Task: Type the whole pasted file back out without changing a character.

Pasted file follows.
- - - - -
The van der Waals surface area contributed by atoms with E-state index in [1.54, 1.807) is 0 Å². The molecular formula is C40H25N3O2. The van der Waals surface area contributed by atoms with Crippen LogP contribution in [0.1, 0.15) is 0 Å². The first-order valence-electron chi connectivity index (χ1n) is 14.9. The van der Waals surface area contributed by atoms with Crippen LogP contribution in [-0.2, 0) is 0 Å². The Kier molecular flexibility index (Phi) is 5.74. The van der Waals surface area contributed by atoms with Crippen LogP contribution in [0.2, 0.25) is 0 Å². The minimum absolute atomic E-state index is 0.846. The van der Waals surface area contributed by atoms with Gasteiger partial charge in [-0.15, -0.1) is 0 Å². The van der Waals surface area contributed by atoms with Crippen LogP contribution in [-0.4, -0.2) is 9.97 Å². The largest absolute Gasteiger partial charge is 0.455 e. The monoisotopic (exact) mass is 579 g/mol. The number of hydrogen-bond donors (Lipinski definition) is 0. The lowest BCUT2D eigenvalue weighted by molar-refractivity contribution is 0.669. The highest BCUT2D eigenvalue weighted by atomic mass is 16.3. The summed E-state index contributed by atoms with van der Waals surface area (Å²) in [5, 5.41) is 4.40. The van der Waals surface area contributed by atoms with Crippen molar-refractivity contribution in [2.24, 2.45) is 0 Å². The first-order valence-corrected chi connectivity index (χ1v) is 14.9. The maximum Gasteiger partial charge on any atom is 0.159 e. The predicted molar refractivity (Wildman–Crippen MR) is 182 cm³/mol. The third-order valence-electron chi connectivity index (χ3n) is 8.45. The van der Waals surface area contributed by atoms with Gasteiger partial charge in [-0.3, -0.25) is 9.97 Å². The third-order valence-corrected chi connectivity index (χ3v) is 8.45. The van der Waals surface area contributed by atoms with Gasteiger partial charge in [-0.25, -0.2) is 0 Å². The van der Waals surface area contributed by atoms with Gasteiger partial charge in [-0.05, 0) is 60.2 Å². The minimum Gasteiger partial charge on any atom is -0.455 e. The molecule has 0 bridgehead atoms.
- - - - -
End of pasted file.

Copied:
The van der Waals surface area contributed by atoms with E-state index in [1.54, 1.807) is 0 Å². The molecular formula is C40H25N3O2. The van der Waals surface area contributed by atoms with Crippen LogP contribution in [0.1, 0.15) is 0 Å². The first-order valence-electron chi connectivity index (χ1n) is 14.9. The van der Waals surface area contributed by atoms with Crippen LogP contribution in [-0.2, 0) is 0 Å². The Kier molecular flexibility index (Phi) is 5.74. The van der Waals surface area contributed by atoms with Crippen LogP contribution in [0.2, 0.25) is 0 Å². The minimum absolute atomic E-state index is 0.846. The van der Waals surface area contributed by atoms with Gasteiger partial charge in [-0.15, -0.1) is 0 Å². The van der Waals surface area contributed by atoms with Crippen LogP contribution in [-0.4, -0.2) is 9.97 Å². The largest absolute Gasteiger partial charge is 0.455 e. The monoisotopic (exact) mass is 579 g/mol. The number of hydrogen-bond donors (Lipinski definition) is 0. The lowest BCUT2D eigenvalue weighted by molar-refractivity contribution is 0.669. The highest BCUT2D eigenvalue weighted by atomic mass is 16.3. The summed E-state index contributed by atoms with van der Waals surface area (Å²) in [5, 5.41) is 4.40. The van der Waals surface area contributed by atoms with Crippen molar-refractivity contribution in [2.24, 2.45) is 0 Å². The first-order valence-corrected chi connectivity index (χ1v) is 14.9. The maximum Gasteiger partial charge on any atom is 0.159 e. The predicted molar refractivity (Wildman–Crippen MR) is 182 cm³/mol. The third-order valence-electron chi connectivity index (χ3n) is 8.45. The van der Waals surface area contributed by atoms with Gasteiger partial charge in [-0.3, -0.25) is 9.97 Å². The third-order valence-corrected chi connectivity index (χ3v) is 8.45. The van der Waals surface area contributed by atoms with Gasteiger partial charge in [-0.25, -0.2) is 0 Å². The van der Waals surface area contributed by atoms with Gasteiger partial charge in [-0.05, 0) is 60.2 Å². The minimum Gasteiger partial charge on any atom is -0.455 e. The molecule has 0 bridgehead atoms.